Healthy families, and couples, know that everyone, and every family, has problems. We want to live in a society that tries to force us to believe that only bad people have problems. The reality is that we all have issues that we have to deal with and solve if we are to be functional and healthy. When one member of the family has a problem, it is critical to know that it is something that affects the entire family. If you really want to solve things it is going to take a joint effort by everyone concerned to resolve things. Here are a few ideas to think about.
Withdrawal is a Critical Warning Sign
When one, or the other, member of the relationship withdrawn from the other, the marriage/family, this is a sign that the relationship is in trouble. The signs of withdrawal relate to how much time is devoted to other activities outside of the family; things that one member does on their own that takes valuable interaction time away from the family. Withdrawal is the first sign that the couple is heading for a divorce, separation, or more problems. Withdrawal is usually responded to in the family by other members becoming more upset, depressed, anxious and feeling lost and confused. When you hear others complaining about the amount of time you spend away from them doing things, then this is a sign that you are not doing your part for whatever reason.
Talking Without Blame
If you find yourself becoming upset with your mate, blaming them for “their problems,” then you both have to step back and decide that each of you have to do things differently. Most couples become upset and angry at times, but they do it only with the focus on trying to talk out and resolve issues.
What has to happen is that you start to make sure that you have time to sit down and talk on a daily basis about the relationship, without blame. Take time to talk of the day, what happened, and other issues in the house that both of you need to be focusing on. Avoid saying that “it is all your fault.” Make working together a top priority for both of you regardless of what you mates does, or does not, do!
If you mate is depressed, not functioning well, stop and say “how can we work on this together to make sure we get through this in a positive manner.” Don’t get angry at them for having a depressive disorder. It is not easy to get over it by “willing it away.” This is a serious problem which takes a united approach to handle over time.
Responding in a Crisis
When we are in a crisis, we tend to “look sicker than we really are.” A crisis affects everyone in the family and is something that everyone has to work on. You cannot leave it up to the one who is experiencing the crisis. Ask yourself what you have to actively do to help to stabilize the situation. Don’t get defensive and worry what others may think about you. Commit that you will work on this together no matter what happens.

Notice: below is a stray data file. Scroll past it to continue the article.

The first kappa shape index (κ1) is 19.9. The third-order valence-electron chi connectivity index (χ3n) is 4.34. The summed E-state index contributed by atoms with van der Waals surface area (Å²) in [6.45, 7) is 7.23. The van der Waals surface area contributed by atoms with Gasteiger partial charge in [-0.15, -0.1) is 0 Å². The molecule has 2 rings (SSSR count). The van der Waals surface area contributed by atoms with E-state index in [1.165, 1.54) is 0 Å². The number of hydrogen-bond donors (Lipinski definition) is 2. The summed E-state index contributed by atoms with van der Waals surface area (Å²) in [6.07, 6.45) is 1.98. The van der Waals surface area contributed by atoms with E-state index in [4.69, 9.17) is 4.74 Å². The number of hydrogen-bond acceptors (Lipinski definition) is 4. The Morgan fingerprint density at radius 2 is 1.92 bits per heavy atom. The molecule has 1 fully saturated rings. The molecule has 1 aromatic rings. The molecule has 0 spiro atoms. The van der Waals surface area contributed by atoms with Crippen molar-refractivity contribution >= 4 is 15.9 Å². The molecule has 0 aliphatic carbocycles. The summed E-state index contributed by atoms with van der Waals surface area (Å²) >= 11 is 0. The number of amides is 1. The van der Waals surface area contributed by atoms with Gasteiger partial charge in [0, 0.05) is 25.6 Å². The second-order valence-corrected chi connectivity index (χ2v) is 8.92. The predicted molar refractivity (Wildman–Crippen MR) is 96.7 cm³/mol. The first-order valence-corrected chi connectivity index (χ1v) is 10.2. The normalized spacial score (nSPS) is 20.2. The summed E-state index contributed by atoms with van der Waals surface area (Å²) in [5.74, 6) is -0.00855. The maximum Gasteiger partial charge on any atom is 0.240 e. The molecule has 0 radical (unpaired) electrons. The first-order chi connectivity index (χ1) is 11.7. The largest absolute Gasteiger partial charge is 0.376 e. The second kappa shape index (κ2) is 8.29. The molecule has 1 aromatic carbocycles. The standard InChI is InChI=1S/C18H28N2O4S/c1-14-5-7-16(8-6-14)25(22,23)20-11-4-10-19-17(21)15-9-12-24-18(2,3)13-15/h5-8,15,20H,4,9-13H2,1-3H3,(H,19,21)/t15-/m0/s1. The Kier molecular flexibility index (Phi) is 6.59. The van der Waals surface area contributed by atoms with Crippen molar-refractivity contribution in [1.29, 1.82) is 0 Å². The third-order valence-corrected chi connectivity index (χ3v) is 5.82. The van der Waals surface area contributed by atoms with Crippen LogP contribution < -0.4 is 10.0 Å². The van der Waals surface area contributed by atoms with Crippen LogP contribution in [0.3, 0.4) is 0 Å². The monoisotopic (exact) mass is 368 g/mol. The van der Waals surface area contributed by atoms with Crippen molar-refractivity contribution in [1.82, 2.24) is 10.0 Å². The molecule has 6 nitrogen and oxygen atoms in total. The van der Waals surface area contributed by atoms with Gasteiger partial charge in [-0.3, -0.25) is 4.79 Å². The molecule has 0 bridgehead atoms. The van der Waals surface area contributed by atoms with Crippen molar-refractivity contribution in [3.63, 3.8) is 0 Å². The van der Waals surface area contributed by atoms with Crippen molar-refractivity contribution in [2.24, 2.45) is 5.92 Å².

Working on Solutions Together
Make the decision that you are going to work on this together. Marriage is a “joint business venture” that both of you are in together and should focus on making it work. If things are not going well go to therapy and counseling, and other appointments, together to make sure that you as a couple, and family, are going to insure positive solutions. Do this no matter what happens. Let go of your pride. It is not always easy and you will not want to return. However, keep going, return for appointments, and don’t give up on it if you really want to make it work.
Know that it is going to take time and work if it is to happen. Realize that other tasks, duties, and desires may have to be set aside for a while in order to resolve things in the now. Be honest with yourself about your resistance, blocking of progress, and denial of your part in the process. Each person has to look at themselves in a non-defensive manner if solutions are to be found.
Work the solutions each day as a couple. It cannot be left up to one or the other to do all the work. Know that the one in the crisis may not have the ability to handle things like they did in the past and that is just fine for now. They may need you to be more involved and active for a while if real solutions are to be found!
The more upset, and impatient you get, with the one who is “suffering,” the more difficult you make it for them to recover and improve. Develop joint plan on how you both are going to help to work on things. The “suffering one” need to seek the treatment and work on alternatives. The “supporting one” need to go with them as much as possible. Further, withdrawal by the supporting one will only make things worse.
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